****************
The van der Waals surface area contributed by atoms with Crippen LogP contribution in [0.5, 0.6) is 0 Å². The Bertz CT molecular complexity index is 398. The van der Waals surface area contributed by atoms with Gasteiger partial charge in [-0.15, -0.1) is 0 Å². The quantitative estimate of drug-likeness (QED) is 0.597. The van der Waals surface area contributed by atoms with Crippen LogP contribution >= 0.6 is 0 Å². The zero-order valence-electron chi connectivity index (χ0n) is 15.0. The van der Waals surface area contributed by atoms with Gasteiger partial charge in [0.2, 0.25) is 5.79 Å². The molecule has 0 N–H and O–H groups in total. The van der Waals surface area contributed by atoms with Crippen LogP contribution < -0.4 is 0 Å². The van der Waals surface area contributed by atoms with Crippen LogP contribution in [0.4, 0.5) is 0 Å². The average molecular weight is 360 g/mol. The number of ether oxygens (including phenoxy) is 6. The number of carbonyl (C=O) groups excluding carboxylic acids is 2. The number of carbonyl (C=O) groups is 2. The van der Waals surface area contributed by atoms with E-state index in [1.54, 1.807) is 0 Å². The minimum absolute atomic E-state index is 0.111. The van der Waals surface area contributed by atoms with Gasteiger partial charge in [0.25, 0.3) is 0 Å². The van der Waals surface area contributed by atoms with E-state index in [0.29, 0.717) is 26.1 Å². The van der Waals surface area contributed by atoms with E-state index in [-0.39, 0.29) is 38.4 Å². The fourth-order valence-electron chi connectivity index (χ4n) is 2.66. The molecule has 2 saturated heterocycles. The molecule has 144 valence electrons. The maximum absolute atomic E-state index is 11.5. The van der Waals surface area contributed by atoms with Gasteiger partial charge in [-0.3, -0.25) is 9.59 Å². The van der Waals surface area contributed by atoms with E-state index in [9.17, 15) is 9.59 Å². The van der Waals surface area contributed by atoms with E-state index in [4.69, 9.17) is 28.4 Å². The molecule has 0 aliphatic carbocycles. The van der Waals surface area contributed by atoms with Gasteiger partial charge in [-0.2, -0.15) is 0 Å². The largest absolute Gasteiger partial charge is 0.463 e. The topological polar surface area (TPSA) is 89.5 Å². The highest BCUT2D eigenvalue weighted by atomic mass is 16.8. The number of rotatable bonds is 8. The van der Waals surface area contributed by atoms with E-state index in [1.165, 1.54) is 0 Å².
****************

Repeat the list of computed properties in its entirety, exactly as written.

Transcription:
The van der Waals surface area contributed by atoms with Crippen LogP contribution in [0.5, 0.6) is 0 Å². The Bertz CT molecular complexity index is 398. The van der Waals surface area contributed by atoms with Gasteiger partial charge in [-0.15, -0.1) is 0 Å². The quantitative estimate of drug-likeness (QED) is 0.597. The van der Waals surface area contributed by atoms with Crippen LogP contribution >= 0.6 is 0 Å². The zero-order valence-electron chi connectivity index (χ0n) is 15.0. The van der Waals surface area contributed by atoms with Gasteiger partial charge in [0.2, 0.25) is 5.79 Å². The molecule has 0 N–H and O–H groups in total. The van der Waals surface area contributed by atoms with Crippen LogP contribution < -0.4 is 0 Å². The van der Waals surface area contributed by atoms with Crippen LogP contribution in [0.4, 0.5) is 0 Å². The average molecular weight is 360 g/mol. The number of ether oxygens (including phenoxy) is 6. The number of carbonyl (C=O) groups excluding carboxylic acids is 2. The number of carbonyl (C=O) groups is 2. The van der Waals surface area contributed by atoms with E-state index in [1.54, 1.807) is 0 Å². The minimum absolute atomic E-state index is 0.111. The van der Waals surface area contributed by atoms with Gasteiger partial charge in [0.25, 0.3) is 0 Å². The van der Waals surface area contributed by atoms with E-state index in [0.29, 0.717) is 26.1 Å². The van der Waals surface area contributed by atoms with E-state index in [-0.39, 0.29) is 38.4 Å². The fourth-order valence-electron chi connectivity index (χ4n) is 2.66. The molecule has 2 saturated heterocycles. The molecule has 144 valence electrons. The maximum absolute atomic E-state index is 11.5. The van der Waals surface area contributed by atoms with Gasteiger partial charge in [-0.3, -0.25) is 9.59 Å². The van der Waals surface area contributed by atoms with E-state index in [9.17, 15) is 9.59 Å². The van der Waals surface area contributed by atoms with E-state index in [4.69, 9.17) is 28.4 Å². The molecule has 0 aliphatic carbocycles. The van der Waals surface area contributed by atoms with Gasteiger partial charge in [-0.2, -0.15) is 0 Å². The largest absolute Gasteiger partial charge is 0.463 e. The topological polar surface area (TPSA) is 89.5 Å². The highest BCUT2D eigenvalue weighted by atomic mass is 16.8. The number of rotatable bonds is 8. The van der Waals surface area contributed by atoms with E-state index in [1.165, 1.54) is 0 Å².